December 1, 2013

Our Kind of Writing

Dear M,

A couple of days ago, I was watching Poirot, the series, on TV. It took me back by several years. I don't think I have read an Agatha Christie in the last ten years - except, maybe once, while I was travelling. Yet I was very fond of those at one time.

I can't even watch a good program in peace without going back to writing. I was thinking about her style. Very definite, very focussed and purposeful. Detective, criminal, investigation stuff, but not quite like Sherlock Holmes. Even in the same genre, there are such differences in the presentation. And there is so much going on, very curious and strange incidents, that she does not linger to describe the English landscape more than is necessary to the plot. She does not want to overly develop her characters or create sub-plots that have no significance to the story. Every word, every gesture, every action has a reason behind it that is relevant to the story, and either the person performing it has innocent motives or guilty ones. Sometimes he is partially guilty without knowing it, sometimes his emotions have driven him to extremes and stopped just short of committing the crime. All the while, the reader is trying to guess who the actual criminal could be, and what his motives could be. True Agatha Christie fans know that the criminal will be the one whom you suspect the least.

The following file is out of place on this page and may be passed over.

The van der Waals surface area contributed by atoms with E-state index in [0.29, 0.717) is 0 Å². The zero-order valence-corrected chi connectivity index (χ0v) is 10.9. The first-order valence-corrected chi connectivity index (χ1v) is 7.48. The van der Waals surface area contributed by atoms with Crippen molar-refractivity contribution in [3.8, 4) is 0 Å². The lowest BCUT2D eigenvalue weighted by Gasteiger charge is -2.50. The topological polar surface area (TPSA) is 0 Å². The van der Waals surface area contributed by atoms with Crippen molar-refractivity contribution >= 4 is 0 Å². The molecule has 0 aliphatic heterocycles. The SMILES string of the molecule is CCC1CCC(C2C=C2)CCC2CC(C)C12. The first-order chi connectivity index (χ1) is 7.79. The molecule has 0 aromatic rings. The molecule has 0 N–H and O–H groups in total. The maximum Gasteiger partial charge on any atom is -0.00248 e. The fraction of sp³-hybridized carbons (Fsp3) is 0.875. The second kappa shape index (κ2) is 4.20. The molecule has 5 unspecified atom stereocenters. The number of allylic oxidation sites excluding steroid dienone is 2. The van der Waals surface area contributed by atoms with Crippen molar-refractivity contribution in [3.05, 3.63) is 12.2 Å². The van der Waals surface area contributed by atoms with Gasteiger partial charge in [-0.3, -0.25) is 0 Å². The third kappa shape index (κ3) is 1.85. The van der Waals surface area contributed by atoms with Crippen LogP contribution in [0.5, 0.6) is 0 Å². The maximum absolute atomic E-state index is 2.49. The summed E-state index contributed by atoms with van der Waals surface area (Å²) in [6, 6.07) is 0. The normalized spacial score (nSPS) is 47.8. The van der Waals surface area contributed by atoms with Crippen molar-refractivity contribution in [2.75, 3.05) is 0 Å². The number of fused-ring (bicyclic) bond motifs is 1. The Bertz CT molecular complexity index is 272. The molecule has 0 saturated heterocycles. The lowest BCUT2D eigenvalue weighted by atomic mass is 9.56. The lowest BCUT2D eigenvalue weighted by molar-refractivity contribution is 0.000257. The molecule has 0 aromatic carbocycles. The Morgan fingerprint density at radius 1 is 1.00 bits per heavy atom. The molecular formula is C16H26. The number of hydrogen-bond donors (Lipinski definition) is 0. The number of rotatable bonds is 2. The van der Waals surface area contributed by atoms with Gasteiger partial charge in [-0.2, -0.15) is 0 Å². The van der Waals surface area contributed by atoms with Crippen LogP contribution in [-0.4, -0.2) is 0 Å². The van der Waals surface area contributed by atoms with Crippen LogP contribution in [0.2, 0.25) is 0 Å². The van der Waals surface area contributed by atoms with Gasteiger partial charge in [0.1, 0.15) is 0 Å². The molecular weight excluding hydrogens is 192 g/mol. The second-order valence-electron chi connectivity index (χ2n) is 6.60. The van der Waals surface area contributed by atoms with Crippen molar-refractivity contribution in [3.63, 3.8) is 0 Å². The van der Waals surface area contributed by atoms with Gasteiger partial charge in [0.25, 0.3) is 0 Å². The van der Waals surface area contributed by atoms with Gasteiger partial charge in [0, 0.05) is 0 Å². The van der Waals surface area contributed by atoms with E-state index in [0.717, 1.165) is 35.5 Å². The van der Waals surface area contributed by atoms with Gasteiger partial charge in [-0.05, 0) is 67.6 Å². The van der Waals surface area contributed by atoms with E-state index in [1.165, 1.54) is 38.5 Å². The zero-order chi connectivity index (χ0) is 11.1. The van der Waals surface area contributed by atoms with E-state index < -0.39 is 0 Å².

No one is going to accuse Agatha Christie of not developing her characters or putting in more history than is necessary. No one is going to say, her books lack sub-plots. Her books have a purpose and a direction. Possibly it is not the kind of book you want to read. Possibly it is not the kind of book you want to write.

It's important to recognise what kind of book we want to write. It's not easy. But it will come to us. I am not talking about the genre. An author can write in multiple genres, of course. I am talking about styles. Our style is something we develop. If it is flawed, we could learn how to fix it. We could identify the areas were we need to focus and work on. And then we will know how to change, and come up with something new and exciting. What is it that we want? Do we want to write something hilarious that people can read in one hour? Or something deep and dark and frightening that people are terrified to touch (but touch nonetheless)? Or something emotional and romantic and mushy? Or very profound, thought-provoking stuff that one cannot finish in a quick flight? Or a balanced mix of these?

The first draft of my book very often does not look like the kind of book I want to write. One was irritatingly similar to a book I disliked. The fact that I recognised it was the first step to fixing it. I had to spent several deeply frustrating weeks before I came up with a plan to improve it.

And consciously or unconsciously, I have begun to move towards certain authors whom I would wish to be compared to.


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